“I think it’s a good thing. Amsterdam and Schuylerville are a good fit for the league,” Broadalbin-Perth athletic director Mike Calvello said. “They both have all of the programs that the other schools in the league currently offer. I think it will be a smooth transition. I don’t think there will be any bumps in the road.”

Despite B-P being one of the smallest schools in the Foothills Council, Calvello said his school is looking forward to the addition of Schuylerville and Amsterdam.

“I think when you play bigger schools in your league all season, it helps during sectional play,” he said. “I think expanding our league is long overdue. I think it will be a really good thing for the Foothills Council.”

Gloversville athletic director Mike DeMagistris agreed.

“Amsterdam and Schuylerville are two great school districts that will bring a lot to our league. They are very comparable to the schools already in the league and they make our league even more competitive,” he said. “I think it’s great for our league to expand. I think it’s a positive all the way around.”

Johnstown athletic director Jim Robare shared a similar view of the addition of Amsterdam and Schuylerville.

“It’s a great move for our league,” Robare said. “I’m happy to see the league grow. We always strive as a group to improve our league each year. This is definitely a positive.”

The area’s Foothills Council schools also already play non-league contests in several sports against both Schuylerville and Amsterdam.

“We’ve been very fortunate that several Foothills Council schools have extended non-league games to us,” Hutto said. “I appreciate the fact that Mike [DeMagistris], Jim [Robare] and Mike [Calvello] gone out way to make sure we’ve filled our non-league schedule.”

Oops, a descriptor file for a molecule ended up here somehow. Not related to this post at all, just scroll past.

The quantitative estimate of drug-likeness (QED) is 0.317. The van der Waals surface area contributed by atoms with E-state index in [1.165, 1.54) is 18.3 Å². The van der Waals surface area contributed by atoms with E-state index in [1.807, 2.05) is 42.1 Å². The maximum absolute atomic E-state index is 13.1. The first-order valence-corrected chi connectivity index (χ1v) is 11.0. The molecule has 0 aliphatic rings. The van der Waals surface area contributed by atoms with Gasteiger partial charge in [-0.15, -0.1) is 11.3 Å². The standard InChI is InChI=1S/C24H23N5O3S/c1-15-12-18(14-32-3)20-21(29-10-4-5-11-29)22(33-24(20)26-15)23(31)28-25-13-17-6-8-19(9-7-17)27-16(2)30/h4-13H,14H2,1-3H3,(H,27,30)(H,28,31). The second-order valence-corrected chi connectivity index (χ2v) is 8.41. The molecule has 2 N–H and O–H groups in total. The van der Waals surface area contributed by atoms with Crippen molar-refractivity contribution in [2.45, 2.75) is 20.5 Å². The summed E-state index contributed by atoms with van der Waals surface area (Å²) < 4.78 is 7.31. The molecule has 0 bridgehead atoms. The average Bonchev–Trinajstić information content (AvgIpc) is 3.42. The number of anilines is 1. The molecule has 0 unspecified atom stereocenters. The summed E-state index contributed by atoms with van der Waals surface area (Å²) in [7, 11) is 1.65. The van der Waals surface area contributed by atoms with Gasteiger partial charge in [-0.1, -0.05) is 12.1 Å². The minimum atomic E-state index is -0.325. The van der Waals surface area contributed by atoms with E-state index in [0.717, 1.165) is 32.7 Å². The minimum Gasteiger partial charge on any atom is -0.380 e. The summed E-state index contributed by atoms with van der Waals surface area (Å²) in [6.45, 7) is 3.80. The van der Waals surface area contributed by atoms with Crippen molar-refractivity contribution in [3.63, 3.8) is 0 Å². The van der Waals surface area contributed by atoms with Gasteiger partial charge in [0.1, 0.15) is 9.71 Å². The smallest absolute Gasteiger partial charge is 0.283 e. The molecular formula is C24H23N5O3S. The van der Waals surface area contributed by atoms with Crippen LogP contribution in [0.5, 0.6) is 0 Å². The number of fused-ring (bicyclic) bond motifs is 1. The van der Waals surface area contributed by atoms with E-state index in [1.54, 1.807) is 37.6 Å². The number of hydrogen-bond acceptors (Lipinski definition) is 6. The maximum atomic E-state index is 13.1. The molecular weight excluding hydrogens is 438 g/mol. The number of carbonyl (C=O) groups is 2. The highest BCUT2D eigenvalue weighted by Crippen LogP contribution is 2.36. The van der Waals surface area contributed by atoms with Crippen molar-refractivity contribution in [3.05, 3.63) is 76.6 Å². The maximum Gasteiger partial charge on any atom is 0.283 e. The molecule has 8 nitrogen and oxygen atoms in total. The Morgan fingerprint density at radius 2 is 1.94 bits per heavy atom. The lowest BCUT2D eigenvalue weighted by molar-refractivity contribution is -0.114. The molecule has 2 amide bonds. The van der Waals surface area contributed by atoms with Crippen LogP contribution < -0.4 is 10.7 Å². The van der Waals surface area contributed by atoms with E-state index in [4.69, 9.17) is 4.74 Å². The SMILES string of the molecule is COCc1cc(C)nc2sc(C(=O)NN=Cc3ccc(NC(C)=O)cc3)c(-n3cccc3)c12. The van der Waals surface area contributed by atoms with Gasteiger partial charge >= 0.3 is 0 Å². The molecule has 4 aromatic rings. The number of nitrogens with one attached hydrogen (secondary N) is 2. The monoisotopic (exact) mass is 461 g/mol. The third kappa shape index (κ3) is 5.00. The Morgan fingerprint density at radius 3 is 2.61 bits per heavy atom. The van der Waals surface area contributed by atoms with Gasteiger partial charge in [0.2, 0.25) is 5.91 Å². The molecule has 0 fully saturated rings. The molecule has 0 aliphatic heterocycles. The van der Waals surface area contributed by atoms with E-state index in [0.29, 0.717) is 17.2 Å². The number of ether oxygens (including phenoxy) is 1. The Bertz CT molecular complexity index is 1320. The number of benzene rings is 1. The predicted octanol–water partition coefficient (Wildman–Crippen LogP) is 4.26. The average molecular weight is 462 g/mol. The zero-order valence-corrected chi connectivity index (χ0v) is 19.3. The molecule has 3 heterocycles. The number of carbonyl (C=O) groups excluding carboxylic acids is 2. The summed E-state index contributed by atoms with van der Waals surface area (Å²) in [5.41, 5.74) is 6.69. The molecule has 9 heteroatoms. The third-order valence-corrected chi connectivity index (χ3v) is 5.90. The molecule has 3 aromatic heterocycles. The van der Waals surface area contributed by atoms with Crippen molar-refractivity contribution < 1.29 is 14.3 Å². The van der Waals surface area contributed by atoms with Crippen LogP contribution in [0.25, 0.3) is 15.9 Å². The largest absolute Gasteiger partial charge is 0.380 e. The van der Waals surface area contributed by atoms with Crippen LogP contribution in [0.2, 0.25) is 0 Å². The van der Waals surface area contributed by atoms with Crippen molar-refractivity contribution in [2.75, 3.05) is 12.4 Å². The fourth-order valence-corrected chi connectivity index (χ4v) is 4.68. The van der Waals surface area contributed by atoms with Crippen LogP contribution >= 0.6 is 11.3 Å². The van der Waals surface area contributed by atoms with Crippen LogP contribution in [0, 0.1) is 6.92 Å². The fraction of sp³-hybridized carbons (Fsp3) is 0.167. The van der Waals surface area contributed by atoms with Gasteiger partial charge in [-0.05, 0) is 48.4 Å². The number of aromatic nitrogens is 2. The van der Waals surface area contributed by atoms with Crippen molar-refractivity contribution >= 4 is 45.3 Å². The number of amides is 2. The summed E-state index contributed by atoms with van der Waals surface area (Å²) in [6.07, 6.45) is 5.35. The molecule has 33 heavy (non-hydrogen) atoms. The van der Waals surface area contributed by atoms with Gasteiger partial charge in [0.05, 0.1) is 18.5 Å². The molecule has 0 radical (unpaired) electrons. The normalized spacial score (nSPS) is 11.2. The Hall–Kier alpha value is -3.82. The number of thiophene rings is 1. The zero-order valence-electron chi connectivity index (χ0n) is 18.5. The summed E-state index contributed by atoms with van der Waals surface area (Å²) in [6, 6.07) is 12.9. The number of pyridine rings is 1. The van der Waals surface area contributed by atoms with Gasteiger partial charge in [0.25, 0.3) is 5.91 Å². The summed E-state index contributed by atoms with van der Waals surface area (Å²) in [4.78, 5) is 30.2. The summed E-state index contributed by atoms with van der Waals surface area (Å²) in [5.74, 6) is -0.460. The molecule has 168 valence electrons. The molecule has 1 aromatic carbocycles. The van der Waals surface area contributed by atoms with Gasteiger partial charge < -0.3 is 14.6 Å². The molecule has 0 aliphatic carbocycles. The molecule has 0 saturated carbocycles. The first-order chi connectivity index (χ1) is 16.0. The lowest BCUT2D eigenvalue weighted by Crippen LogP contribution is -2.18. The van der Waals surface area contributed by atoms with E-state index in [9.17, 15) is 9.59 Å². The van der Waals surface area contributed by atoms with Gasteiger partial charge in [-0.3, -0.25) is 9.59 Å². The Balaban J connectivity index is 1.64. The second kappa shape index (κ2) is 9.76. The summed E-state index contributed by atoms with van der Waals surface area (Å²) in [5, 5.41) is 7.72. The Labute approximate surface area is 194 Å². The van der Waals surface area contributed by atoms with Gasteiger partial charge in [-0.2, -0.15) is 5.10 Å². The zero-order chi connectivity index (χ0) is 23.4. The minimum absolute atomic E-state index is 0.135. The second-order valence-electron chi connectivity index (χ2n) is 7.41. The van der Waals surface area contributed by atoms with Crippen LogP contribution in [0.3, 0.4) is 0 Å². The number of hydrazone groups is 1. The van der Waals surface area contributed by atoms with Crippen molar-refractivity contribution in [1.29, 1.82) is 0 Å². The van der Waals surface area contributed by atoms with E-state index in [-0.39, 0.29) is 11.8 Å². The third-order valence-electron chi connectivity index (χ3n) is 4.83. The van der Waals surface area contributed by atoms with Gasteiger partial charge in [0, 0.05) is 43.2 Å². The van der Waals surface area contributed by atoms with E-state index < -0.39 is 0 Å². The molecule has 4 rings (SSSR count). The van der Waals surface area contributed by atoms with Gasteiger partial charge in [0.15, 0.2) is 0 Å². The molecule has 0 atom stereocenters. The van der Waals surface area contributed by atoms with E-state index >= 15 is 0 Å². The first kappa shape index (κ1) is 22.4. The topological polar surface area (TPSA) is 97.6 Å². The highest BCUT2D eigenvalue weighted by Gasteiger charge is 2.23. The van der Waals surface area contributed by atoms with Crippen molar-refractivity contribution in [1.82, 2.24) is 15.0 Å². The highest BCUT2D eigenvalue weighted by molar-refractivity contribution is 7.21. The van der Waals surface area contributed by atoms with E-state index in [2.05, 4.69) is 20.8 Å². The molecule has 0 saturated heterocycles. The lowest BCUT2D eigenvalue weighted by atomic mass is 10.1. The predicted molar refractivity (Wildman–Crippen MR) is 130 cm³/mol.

If the move is finalized, the Foothills Council will split into two divisions, with Amsterdam, Broadalbin-Perth, Gloversville, Johnstown and Scotia-Glenville in a southern division, while Hudson Falls, Queensbury, Glens Falls, South Glens Falls and Schuylerville would comprise the north division.

“It’s good. It may create more rivals in the division,” Robare said.

In the new format, schools would play their division rivals twice, while playing teams from the other division once, making for a 13-game league schedule with the possibility of a crossover contest to even the number of league games at 14.

“We’re discussing that right now,” Calvello said of possible crossover games to even up the league schedule. “It will be up to the individual sports as to what they choose to do.”

When asked if further expansion was a possibility, Stuart said he wanted the addition of Amsterdam and Schuylerville finalized first before considering any additional moves.

“Let’s get through this first. I think we’ve been talking about this for a while, and it’s good to see it finally coming together,” he said. “We’re pretty excited. I think both schools are a really good fit for the league.”